Is it a book or a set of hankerchiefs? I’m not exactly sure what this is, but clearly it’s another example of bizarre Van Beuren cartoon merchandise from the early 30s. Brew reader Anita Holmes found it and shared these photos (click on images below to enlarge) with us. Beloved Van Beuren regulars Don Dog, Puffie, Al Squirrel and The Countess each get a full page (or hankie).
The hard to see words on the bottom left hand side say, “‘Tis Maytime and the fables gang Are dressed in colors bright. Genuine Aesop’s Fables Film Characters.” The right hand bottom says “We watched them as they danced around The pole in sheer delight.” Copyright Sept. 1, 1931 by The W.R. Woodard Co. By Permission of Van Beuren Corporation.
If you are a fan of animated opening titles, as I am, you’ll want to take note of these three items:
â€¢ A special tribute to Bob Kurtz is being featured on the Forget the Film, Watch the Titles website. Kurtz has done a number of distinctive animated film titles, mostly in cooperation with top title designers. So far the site has posted seven: City Slickers, Max Dugan Returns, Are We Done Yet?, The Pink Panther, Straight Talk, Honey I Blew Up The Kid and Four Rooms – and more to come. Kurtz himself contributes comments on every sequence posted.
â€¢ And finally, an incredible oversized 320 page book which surveys the history of movie title design has just been released by BIS Publishers. Uncredited: Graphic Design & Opening Titles in Movies sheds insight into the work of dozens of title designers, including such artists as Saul Bass, Pablo Ferro, Maurice Binder and Milton Glaser. It retails for $55, but Amazon has it for $34.65. Highly recommended.
Not the most embarassing moment in my life, but it comes pretty close. By popular demand, and as a Brew 4th Anniversary special, here’s my appearance on Joan River’s syndicated TV show, Can We Shop, in February 1994. The longest eight minutes of my life:
There was absolutely no prep for this show. I met Ms. Rivers on the set. I have no idea what she would ask – and they had no idea what I might say. The show needed a “Looney Tunes expert” and they located me in L.A. on a Friday, flew me to tape the show in New York on Monday. I recall the day this was taped there was a horrible blizzard hitting the city. I took the opportunity of being in Manhattan to schedule a meeting at The Museum of Modern Art later that day to pitch a Famous Studios retrospective. Thanks to Joan Rivers flying me into New York for this, the February 1995 Cartoons From Times Square screenings and Famous Studios reunion at MoMA took place – one of the greatest moments of my professional life.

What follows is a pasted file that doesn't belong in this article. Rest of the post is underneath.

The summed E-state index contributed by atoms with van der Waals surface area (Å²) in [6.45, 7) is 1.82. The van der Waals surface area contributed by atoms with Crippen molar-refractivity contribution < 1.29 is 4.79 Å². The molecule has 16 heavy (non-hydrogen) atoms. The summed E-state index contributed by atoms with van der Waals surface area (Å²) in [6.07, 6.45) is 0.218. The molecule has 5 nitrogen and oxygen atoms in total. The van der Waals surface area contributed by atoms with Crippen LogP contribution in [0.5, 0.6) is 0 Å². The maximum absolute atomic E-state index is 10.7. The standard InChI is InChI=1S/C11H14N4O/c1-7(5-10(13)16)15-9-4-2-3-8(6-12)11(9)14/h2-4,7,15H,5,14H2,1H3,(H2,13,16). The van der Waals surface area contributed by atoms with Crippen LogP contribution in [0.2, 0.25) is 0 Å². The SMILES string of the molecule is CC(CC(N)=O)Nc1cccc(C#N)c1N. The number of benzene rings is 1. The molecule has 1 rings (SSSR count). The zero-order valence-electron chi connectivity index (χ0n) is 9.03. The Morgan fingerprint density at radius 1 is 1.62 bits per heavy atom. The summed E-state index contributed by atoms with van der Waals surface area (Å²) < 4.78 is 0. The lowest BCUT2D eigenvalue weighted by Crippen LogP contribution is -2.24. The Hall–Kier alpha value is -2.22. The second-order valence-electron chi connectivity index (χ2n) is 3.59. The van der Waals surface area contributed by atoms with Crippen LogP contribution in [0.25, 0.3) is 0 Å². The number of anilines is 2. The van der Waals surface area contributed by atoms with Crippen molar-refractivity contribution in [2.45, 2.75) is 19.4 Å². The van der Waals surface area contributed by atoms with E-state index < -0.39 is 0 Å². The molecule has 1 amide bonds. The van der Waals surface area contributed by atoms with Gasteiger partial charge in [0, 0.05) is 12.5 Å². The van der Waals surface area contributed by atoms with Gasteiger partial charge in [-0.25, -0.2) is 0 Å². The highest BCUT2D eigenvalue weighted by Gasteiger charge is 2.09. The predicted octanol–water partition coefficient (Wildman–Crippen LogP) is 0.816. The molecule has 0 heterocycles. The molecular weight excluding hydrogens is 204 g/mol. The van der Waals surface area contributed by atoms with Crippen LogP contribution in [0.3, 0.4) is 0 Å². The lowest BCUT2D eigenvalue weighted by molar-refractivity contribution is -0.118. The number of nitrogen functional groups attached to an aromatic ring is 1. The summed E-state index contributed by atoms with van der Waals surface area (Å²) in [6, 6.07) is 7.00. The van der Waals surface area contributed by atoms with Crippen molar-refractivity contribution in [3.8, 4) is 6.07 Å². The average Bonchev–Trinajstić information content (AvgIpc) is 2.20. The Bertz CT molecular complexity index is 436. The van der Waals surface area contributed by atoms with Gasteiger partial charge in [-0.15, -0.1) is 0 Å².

Next Thursday, share an interactive evening with some of the most influential and creative artists on the east coast: J.J. Sedelmaier (producer of Beavis and Butt-Head, SNL “TV Funhouse Cartoons,” etc.), Ward Sutton (Village Voice cartoonist and animation designer) and Barry Blitt (political cartoonist, NY Times, The New Yorker, etc.).
Cartoonist Sherm Cohen (Spongebob Squarepants, The Mighty B) has a great blog where, for the last several weeks, he’s been posting complete comic book stories from the golden age. His latest post is a Milt Gross classic starring Count Screwloose and previous posts include Jim Tyer Heckle & Jeckle (panel above), Sam Spade Wildroot Creme Oil ads, and some of the wildest Jack Kirby, Wally Wood and Dan Gordon comics I’ve ever seen. Check out Cartoon Snap.
A pair of animated films, discovered last year at an antique market in Osaka, have been identified as two of the earliest cartoons ever produced in Japan. Tokyo’s National Museum of Modern Art has announced the restoration of Jun-ichi Kouchi’s 1917 Namakura-gatana (“An Obtuse Sword” pictured above) and Seitaro Kitayama’s 1918 Urashima Taro (Taro, The Sentry: Submarine). Both films will be screened publicly on April 24th at the Museum’s National Film Center.